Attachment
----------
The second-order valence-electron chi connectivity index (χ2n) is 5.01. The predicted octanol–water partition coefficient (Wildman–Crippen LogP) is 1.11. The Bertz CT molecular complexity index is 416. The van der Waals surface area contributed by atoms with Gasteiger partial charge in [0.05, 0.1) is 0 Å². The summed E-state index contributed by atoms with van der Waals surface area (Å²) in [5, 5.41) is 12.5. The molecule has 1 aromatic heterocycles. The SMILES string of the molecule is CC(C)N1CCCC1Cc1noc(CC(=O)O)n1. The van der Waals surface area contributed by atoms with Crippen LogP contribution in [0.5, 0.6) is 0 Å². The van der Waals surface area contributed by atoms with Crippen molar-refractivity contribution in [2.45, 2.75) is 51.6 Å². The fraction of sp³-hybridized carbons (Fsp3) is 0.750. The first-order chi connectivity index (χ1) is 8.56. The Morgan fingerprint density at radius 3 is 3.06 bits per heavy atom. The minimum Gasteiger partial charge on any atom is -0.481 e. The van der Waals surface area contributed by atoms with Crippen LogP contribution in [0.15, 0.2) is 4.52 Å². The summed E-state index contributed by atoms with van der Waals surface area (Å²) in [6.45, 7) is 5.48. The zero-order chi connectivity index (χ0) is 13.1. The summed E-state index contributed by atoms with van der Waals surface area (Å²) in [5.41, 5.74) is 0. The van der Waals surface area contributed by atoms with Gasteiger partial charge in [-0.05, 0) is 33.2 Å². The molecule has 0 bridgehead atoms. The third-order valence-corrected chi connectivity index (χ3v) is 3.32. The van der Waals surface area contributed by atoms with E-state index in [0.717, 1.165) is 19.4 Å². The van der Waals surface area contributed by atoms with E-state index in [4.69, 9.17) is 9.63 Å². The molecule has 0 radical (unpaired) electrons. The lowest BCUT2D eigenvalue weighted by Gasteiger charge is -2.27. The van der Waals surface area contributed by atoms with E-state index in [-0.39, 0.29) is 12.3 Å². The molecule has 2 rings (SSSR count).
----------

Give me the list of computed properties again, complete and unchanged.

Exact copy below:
The second-order valence-electron chi connectivity index (χ2n) is 5.01. The predicted octanol–water partition coefficient (Wildman–Crippen LogP) is 1.11. The Bertz CT molecular complexity index is 416. The van der Waals surface area contributed by atoms with Gasteiger partial charge in [0.05, 0.1) is 0 Å². The summed E-state index contributed by atoms with van der Waals surface area (Å²) in [5, 5.41) is 12.5. The molecule has 1 aromatic heterocycles. The SMILES string of the molecule is CC(C)N1CCCC1Cc1noc(CC(=O)O)n1. The van der Waals surface area contributed by atoms with Crippen LogP contribution in [0.5, 0.6) is 0 Å². The van der Waals surface area contributed by atoms with Crippen molar-refractivity contribution in [2.45, 2.75) is 51.6 Å². The fraction of sp³-hybridized carbons (Fsp3) is 0.750. The first-order chi connectivity index (χ1) is 8.56. The Morgan fingerprint density at radius 3 is 3.06 bits per heavy atom. The minimum Gasteiger partial charge on any atom is -0.481 e. The van der Waals surface area contributed by atoms with Crippen LogP contribution in [0.15, 0.2) is 4.52 Å². The summed E-state index contributed by atoms with van der Waals surface area (Å²) in [6.45, 7) is 5.48. The zero-order chi connectivity index (χ0) is 13.1. The summed E-state index contributed by atoms with van der Waals surface area (Å²) in [5.41, 5.74) is 0. The van der Waals surface area contributed by atoms with Gasteiger partial charge in [-0.05, 0) is 33.2 Å². The molecule has 0 bridgehead atoms. The third-order valence-corrected chi connectivity index (χ3v) is 3.32. The van der Waals surface area contributed by atoms with E-state index in [0.717, 1.165) is 19.4 Å². The van der Waals surface area contributed by atoms with E-state index in [4.69, 9.17) is 9.63 Å². The molecule has 0 radical (unpaired) electrons. The lowest BCUT2D eigenvalue weighted by Gasteiger charge is -2.27. The van der Waals surface area contributed by atoms with E-state index in [-0.39, 0.29) is 12.3 Å². The molecule has 2 rings (SSSR count).